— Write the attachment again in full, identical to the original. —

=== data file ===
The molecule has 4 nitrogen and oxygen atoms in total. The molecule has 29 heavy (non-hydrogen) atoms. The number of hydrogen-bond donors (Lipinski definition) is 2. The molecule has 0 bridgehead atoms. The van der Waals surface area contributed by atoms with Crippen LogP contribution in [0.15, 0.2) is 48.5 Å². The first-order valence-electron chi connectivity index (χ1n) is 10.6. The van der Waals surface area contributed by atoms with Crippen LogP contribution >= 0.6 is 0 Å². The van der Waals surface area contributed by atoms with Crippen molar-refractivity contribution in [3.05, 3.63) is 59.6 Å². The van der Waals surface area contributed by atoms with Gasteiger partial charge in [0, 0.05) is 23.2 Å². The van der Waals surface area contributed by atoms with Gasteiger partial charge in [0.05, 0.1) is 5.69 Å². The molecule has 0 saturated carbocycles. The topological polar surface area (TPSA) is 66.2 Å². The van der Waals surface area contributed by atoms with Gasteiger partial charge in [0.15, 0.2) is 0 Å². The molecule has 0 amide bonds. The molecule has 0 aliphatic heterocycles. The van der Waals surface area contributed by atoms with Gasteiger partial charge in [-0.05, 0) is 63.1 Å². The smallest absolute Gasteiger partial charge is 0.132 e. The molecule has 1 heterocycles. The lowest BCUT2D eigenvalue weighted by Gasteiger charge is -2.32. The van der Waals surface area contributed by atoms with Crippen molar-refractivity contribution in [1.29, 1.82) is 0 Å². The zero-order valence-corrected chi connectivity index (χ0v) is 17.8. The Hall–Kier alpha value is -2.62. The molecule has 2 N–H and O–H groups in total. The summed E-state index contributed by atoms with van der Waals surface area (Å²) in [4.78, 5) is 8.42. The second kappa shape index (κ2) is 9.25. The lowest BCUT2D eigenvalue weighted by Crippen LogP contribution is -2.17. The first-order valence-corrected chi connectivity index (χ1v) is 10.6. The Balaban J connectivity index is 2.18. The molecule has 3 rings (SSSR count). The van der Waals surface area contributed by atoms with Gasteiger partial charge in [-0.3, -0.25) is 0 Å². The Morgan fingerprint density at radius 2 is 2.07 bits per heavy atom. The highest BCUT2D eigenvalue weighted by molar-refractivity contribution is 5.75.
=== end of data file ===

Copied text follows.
The molecule has 4 nitrogen and oxygen atoms in total. The molecule has 29 heavy (non-hydrogen) atoms. The number of hydrogen-bond donors (Lipinski definition) is 2. The molecule has 0 bridgehead atoms. The van der Waals surface area contributed by atoms with Crippen LogP contribution in [0.15, 0.2) is 48.5 Å². The first-order valence-electron chi connectivity index (χ1n) is 10.6. The van der Waals surface area contributed by atoms with Crippen LogP contribution >= 0.6 is 0 Å². The van der Waals surface area contributed by atoms with Crippen molar-refractivity contribution in [3.05, 3.63) is 59.6 Å². The van der Waals surface area contributed by atoms with Gasteiger partial charge in [0, 0.05) is 23.2 Å². The van der Waals surface area contributed by atoms with Gasteiger partial charge in [0.05, 0.1) is 5.69 Å². The molecule has 0 saturated carbocycles. The topological polar surface area (TPSA) is 66.2 Å². The van der Waals surface area contributed by atoms with Gasteiger partial charge in [0.15, 0.2) is 0 Å². The molecule has 0 amide bonds. The molecule has 0 aliphatic heterocycles. The van der Waals surface area contributed by atoms with Gasteiger partial charge in [-0.05, 0) is 63.1 Å². The smallest absolute Gasteiger partial charge is 0.132 e. The molecule has 1 heterocycles. The lowest BCUT2D eigenvalue weighted by Gasteiger charge is -2.32. The van der Waals surface area contributed by atoms with Crippen molar-refractivity contribution in [1.29, 1.82) is 0 Å². The zero-order valence-corrected chi connectivity index (χ0v) is 17.8. The Hall–Kier alpha value is -2.62. The molecule has 2 N–H and O–H groups in total. The summed E-state index contributed by atoms with van der Waals surface area (Å²) in [4.78, 5) is 8.42. The second kappa shape index (κ2) is 9.25. The lowest BCUT2D eigenvalue weighted by Crippen LogP contribution is -2.17. The first-order valence-corrected chi connectivity index (χ1v) is 10.6. The Balaban J connectivity index is 2.18. The molecule has 3 rings (SSSR count). The van der Waals surface area contributed by atoms with Gasteiger partial charge in [-0.3, -0.25) is 0 Å². The Morgan fingerprint density at radius 2 is 2.07 bits per heavy atom. The highest BCUT2D eigenvalue weighted by molar-refractivity contribution is 5.75.